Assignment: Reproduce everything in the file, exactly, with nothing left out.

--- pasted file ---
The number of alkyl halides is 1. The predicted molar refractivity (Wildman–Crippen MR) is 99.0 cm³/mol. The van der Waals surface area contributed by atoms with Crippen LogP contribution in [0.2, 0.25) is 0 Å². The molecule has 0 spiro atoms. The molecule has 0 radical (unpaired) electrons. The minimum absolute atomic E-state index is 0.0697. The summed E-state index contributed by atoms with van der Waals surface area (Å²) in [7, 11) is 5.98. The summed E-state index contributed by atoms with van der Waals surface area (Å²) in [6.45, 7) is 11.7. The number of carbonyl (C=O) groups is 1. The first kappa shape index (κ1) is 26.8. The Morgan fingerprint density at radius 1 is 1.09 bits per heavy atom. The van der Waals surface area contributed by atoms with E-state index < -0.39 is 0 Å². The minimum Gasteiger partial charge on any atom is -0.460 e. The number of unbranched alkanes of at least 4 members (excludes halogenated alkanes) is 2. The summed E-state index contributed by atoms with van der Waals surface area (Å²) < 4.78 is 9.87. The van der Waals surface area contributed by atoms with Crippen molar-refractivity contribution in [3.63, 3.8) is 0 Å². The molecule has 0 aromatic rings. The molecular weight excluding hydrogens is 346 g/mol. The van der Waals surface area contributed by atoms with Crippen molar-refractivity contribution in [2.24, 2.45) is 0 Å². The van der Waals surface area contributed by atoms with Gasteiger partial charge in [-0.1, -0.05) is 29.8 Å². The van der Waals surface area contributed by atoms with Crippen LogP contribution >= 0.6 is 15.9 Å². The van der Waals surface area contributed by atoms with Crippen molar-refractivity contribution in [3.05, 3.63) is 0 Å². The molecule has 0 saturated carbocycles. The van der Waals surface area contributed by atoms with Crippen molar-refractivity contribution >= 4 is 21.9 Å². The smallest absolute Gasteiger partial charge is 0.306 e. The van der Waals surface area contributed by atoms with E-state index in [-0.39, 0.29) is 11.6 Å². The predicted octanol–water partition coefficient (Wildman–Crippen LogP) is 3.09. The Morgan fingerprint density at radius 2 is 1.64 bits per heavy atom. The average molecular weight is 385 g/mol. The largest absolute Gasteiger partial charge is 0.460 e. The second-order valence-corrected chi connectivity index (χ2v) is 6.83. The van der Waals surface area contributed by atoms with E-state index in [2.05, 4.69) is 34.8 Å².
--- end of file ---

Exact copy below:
The number of alkyl halides is 1. The predicted molar refractivity (Wildman–Crippen MR) is 99.0 cm³/mol. The van der Waals surface area contributed by atoms with Crippen LogP contribution in [0.2, 0.25) is 0 Å². The molecule has 0 spiro atoms. The molecule has 0 radical (unpaired) electrons. The minimum absolute atomic E-state index is 0.0697. The summed E-state index contributed by atoms with van der Waals surface area (Å²) in [7, 11) is 5.98. The summed E-state index contributed by atoms with van der Waals surface area (Å²) in [6.45, 7) is 11.7. The number of carbonyl (C=O) groups is 1. The first kappa shape index (κ1) is 26.8. The Morgan fingerprint density at radius 1 is 1.09 bits per heavy atom. The van der Waals surface area contributed by atoms with E-state index < -0.39 is 0 Å². The minimum Gasteiger partial charge on any atom is -0.460 e. The number of unbranched alkanes of at least 4 members (excludes halogenated alkanes) is 2. The summed E-state index contributed by atoms with van der Waals surface area (Å²) < 4.78 is 9.87. The van der Waals surface area contributed by atoms with Crippen molar-refractivity contribution in [3.63, 3.8) is 0 Å². The molecule has 0 aromatic rings. The molecular weight excluding hydrogens is 346 g/mol. The van der Waals surface area contributed by atoms with Crippen molar-refractivity contribution in [2.24, 2.45) is 0 Å². The van der Waals surface area contributed by atoms with Gasteiger partial charge in [-0.1, -0.05) is 29.8 Å². The van der Waals surface area contributed by atoms with Crippen LogP contribution >= 0.6 is 15.9 Å². The van der Waals surface area contributed by atoms with Crippen molar-refractivity contribution in [3.05, 3.63) is 0 Å². The molecule has 0 saturated carbocycles. The van der Waals surface area contributed by atoms with Crippen molar-refractivity contribution >= 4 is 21.9 Å². The smallest absolute Gasteiger partial charge is 0.306 e. The van der Waals surface area contributed by atoms with E-state index in [-0.39, 0.29) is 11.6 Å². The predicted octanol–water partition coefficient (Wildman–Crippen LogP) is 3.09. The Morgan fingerprint density at radius 2 is 1.64 bits per heavy atom. The average molecular weight is 385 g/mol. The largest absolute Gasteiger partial charge is 0.460 e. The second-order valence-corrected chi connectivity index (χ2v) is 6.83. The van der Waals surface area contributed by atoms with E-state index in [2.05, 4.69) is 34.8 Å².